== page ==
Matter of Ward , 360 N.W.2d 650 ( 1985 )

  • 360 N.W.2d 650 (1985)

    In the Matter of the Trust Created by the Last Will and Testament of Mary E. WARD, Decedent.

    No. CO-84-945.

    Court of Appeals of Minnesota.

    January 15, 1985.
    Review Denied March 29, 1985.

    *651 Richard I. Diamond, Minneapolis, for Douglas Ward, Gloria Jean Swanson, and Nancy Ward Wenberg.

    W.P. Quarnstrom, Marshall, for First American Bank and Trust of Marshall.

    Heard, considered, and decided by LESLIE, P.J., and LANSING and WOZNIAK, JJ.


    WOZNIAK, Judge.

    This appeal by the grandchildren and principal remaindermen of a trust created by Mary E. Ward challenges the manner in which the trustee has distributed income to the life beneficiary, and the investments and reinvestments which the trustee has made for the accounting periods in question.

    The trial court found that the evidence presented was void of any expert opinion to support a finding that the trustee had failed to exercise reasonable competence as to either area. Further, the court found that the trustee had distributed income consistent with the testator's intent. We affirm.


    Mary E. Ward died on January 14, 1969, leaving a Last Will and Testament establishing a spendthrift trust. Initially the trust consisted of farm real estate. The income from the trust was to go to her son for life; at his death, the trust was to go to his children.

    During the course of the trust administration, there have been four different trustees. In 1974 the farm was sold and the assets converted to cash and securities.

    The present trustee, First American Bank and Trust of Marshall, accepted the trust in May of 1977. Upon receipt of the trust assets, the trustee deposited the full $172,731.68 in its own bank: $120,000 in 5% savings, and $30,000 in four year certificates of deposit. By February of 1978, the trustee had converted most of the $120,000 savings into other investments. A court approved the 1978 accounting period. That approval is a final judgment.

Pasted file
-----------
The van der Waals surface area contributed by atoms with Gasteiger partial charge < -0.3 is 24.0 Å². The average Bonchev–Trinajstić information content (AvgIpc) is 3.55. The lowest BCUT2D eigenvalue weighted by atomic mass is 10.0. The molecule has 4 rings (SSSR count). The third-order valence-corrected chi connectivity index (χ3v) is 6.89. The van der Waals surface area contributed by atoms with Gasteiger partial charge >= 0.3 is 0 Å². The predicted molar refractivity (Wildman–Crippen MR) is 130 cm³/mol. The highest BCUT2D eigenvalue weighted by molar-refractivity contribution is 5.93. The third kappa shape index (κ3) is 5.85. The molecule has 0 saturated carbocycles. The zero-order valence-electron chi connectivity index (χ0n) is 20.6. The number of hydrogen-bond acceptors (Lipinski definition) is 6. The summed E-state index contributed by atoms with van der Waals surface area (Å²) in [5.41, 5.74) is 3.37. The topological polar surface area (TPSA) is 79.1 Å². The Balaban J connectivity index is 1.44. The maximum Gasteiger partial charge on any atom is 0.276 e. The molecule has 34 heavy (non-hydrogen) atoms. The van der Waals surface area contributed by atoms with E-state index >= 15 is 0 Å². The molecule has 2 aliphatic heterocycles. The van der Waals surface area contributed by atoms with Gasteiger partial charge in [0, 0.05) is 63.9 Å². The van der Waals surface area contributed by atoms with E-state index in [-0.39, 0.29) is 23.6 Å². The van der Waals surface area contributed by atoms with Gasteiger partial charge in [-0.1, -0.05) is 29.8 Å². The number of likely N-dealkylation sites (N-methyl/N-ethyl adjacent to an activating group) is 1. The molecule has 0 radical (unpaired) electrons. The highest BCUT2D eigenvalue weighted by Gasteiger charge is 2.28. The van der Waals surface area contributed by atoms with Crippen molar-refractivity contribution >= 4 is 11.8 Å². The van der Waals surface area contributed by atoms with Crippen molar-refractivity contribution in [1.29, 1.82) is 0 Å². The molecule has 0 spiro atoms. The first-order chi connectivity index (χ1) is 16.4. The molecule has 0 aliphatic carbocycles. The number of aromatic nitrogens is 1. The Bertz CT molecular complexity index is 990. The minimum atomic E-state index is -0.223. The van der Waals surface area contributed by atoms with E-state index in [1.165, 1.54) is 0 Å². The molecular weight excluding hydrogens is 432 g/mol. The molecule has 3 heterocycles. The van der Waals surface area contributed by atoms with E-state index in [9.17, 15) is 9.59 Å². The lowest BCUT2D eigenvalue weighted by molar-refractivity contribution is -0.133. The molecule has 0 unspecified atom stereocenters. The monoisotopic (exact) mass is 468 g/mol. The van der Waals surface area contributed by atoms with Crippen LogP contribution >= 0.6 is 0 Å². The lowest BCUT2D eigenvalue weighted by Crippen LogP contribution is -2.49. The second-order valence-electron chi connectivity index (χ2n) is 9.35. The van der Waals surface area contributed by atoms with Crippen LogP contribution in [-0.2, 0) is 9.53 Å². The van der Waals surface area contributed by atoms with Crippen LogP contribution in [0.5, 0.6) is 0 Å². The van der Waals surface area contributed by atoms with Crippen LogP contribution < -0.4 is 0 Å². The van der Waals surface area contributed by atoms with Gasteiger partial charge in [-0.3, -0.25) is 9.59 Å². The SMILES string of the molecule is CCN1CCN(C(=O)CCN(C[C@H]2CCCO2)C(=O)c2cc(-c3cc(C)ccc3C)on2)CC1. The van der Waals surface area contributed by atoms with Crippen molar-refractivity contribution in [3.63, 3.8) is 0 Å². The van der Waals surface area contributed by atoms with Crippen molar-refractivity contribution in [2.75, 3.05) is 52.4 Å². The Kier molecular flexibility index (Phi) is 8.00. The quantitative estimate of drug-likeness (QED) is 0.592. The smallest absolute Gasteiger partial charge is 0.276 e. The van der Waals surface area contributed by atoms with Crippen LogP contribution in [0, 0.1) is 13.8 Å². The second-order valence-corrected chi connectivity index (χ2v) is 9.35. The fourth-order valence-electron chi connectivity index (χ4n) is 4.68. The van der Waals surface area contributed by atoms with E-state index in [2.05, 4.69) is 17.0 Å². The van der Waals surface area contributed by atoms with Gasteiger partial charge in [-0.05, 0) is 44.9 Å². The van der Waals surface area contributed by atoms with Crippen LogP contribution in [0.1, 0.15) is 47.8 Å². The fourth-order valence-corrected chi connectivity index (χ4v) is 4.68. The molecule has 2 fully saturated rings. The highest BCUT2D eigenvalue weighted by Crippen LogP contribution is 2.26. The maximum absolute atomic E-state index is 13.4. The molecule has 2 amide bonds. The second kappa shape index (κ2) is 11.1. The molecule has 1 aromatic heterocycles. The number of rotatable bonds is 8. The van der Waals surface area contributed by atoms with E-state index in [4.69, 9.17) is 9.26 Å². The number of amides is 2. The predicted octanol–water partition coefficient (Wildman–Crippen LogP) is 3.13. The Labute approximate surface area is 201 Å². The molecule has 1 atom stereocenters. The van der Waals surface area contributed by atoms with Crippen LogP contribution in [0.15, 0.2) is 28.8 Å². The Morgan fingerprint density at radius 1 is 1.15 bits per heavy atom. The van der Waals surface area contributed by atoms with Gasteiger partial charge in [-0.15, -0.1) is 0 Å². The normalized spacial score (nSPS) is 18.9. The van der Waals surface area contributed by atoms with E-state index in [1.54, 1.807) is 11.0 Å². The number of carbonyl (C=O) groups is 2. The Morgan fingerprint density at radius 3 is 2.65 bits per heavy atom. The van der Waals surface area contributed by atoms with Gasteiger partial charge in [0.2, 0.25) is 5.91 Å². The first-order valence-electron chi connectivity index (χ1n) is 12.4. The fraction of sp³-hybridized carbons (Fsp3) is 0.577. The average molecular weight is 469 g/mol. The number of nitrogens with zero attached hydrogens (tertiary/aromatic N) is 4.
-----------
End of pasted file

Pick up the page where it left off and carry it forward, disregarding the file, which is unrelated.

The income cash account has been in a negative cash flow since 1977. Income has been disbursed to the life beneficiary over and above earned income on a yearly basis since 1977. The total value of the trust corpus varied from year to year because of distributions based on anticipated income.

    On October 4, 1982, Douglas Ward represented himself and his sisters, pro se, at a hearing to object to the 1979, 1980, and 1981 annual accounts of the trustee. The remaindermen were dissatisfied with the investment policies and were concerned that the trust principal would be endangered by continuing advances of anticipated income to the life beneficiary. That hearing was continued because the beneficiaries failed to present admissible expert testimony to challenge the trustee's administration of the trust. Furthermore, the court instructed Douglas Ward to hire an attorney and retain expert witnesses to receive a full hearing and consideration from the court.